He rose nimbly and went towards the door, set it ajar and said:

—A draught is said to be a help in these matters.

As he came back to the hearth, limping slightly but with a brisk step, Stephen saw the silent soul of a jesuit look out at him from the pale loveless eyes. Like Ignatius he was lame but in his eyes burned no spark of Ignatius’s enthusiasm. Even the legendary craft of the company, a craft subtler and more secret than its fabled books of secret subtle wisdom, had not fired his soul with the energy of apostleship. It seemed as if he used the shifts and lore and cunning of the world, as bidden to do, for the greater glory of God, without joy in their handling or hatred of that in them which was evil but turning them, with a firm gesture of obedience back upon themselves and for all this silent service it seemed as if he loved not at all the master and little, if at all, the ends he served. SIMILITER ATQUE SENIS BACULUS, he was, as the founder would have had him, like a staff in an old man’s hand, to be leaned on in the road at nightfall or in stress of weather, to lie with a lady’s nosegay on a garden seat, to be raised in menace.

The dean returned to the hearth and began to stroke his chin.

—When may we expect to have something from you on the esthetic question? he asked.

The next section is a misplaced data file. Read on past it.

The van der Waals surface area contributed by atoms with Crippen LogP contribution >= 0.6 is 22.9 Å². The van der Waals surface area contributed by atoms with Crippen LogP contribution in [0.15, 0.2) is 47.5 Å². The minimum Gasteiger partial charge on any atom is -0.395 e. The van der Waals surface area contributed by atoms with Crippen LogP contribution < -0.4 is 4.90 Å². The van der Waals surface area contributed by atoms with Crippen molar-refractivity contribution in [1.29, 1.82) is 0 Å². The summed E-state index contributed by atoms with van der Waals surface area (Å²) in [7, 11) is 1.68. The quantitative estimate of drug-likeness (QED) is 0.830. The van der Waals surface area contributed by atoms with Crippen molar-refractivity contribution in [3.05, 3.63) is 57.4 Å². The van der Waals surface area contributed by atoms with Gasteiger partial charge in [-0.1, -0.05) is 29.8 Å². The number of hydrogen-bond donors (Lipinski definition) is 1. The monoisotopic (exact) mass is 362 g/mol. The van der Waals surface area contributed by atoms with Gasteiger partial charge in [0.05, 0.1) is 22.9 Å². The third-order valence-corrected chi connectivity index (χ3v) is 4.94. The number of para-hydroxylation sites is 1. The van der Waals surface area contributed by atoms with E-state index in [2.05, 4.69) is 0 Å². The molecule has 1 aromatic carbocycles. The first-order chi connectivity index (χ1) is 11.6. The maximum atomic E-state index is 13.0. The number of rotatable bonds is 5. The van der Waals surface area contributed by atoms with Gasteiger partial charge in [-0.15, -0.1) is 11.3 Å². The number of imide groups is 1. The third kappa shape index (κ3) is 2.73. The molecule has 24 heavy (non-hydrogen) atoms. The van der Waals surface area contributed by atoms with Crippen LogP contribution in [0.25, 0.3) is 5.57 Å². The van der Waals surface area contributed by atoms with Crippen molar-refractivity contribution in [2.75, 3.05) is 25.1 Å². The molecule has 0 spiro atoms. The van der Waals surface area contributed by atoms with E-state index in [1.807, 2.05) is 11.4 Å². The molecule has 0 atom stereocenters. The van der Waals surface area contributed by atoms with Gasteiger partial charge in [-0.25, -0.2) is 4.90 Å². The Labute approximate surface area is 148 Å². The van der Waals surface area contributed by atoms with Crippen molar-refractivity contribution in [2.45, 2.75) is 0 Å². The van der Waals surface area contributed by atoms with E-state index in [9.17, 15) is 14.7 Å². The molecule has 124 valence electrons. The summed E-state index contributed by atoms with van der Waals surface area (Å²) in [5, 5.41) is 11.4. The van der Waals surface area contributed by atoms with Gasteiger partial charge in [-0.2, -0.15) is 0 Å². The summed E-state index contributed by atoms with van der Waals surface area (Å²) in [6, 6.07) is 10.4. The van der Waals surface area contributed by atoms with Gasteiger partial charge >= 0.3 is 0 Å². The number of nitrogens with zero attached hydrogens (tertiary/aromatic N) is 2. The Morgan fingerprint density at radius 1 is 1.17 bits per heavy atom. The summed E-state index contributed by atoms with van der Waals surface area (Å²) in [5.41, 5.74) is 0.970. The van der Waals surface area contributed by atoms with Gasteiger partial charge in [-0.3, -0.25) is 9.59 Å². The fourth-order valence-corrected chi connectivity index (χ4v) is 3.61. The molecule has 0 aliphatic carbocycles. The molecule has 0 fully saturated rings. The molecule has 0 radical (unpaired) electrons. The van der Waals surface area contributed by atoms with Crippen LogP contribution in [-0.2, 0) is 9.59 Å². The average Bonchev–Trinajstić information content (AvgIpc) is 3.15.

—From me! said Stephen in astonishment. I stumble on an idea once a fortnight if I am lucky.

—These questions are very profound, Mr Dedalus, said the dean. It is like looking down from the cliffs of Moher into the depths. Many go down into the depths and never come up. Only the trained diver can go down into those depths and explore them and come to the surface again.

—If you mean speculation, sir, said Stephen, I also am sure that there is no such thing as free thinking inasmuch as all thinking must be bound by its own laws.

—Ha!

—For my purpose I can work on at present by the light of one or two ideas of Aristotle and Aquinas.

—I see. I quite see your point.

—I need them only for my own use and guidance until I have done something for myself by their light. If the lamp smokes or smells I shall try to trim it. If it does not give light enough I shall sell it and buy another.

—Epictetus also had a lamp, said the dean, which was sold for a fancy price after his death. It was the lamp he wrote his philosophical dissertations by. You know Epictetus?

—An old gentleman, said Stephen coarsely, who said that the soul is very like a bucketful of water.

—He tells us in his homely way, the dean went on, that he put an iron lamp before a statue of one of the gods and that a thief stole the lamp. What did the philosopher do? He reflected that it was in the character of a thief to steal and determined to buy an earthen lamp next day instead of the iron lamp.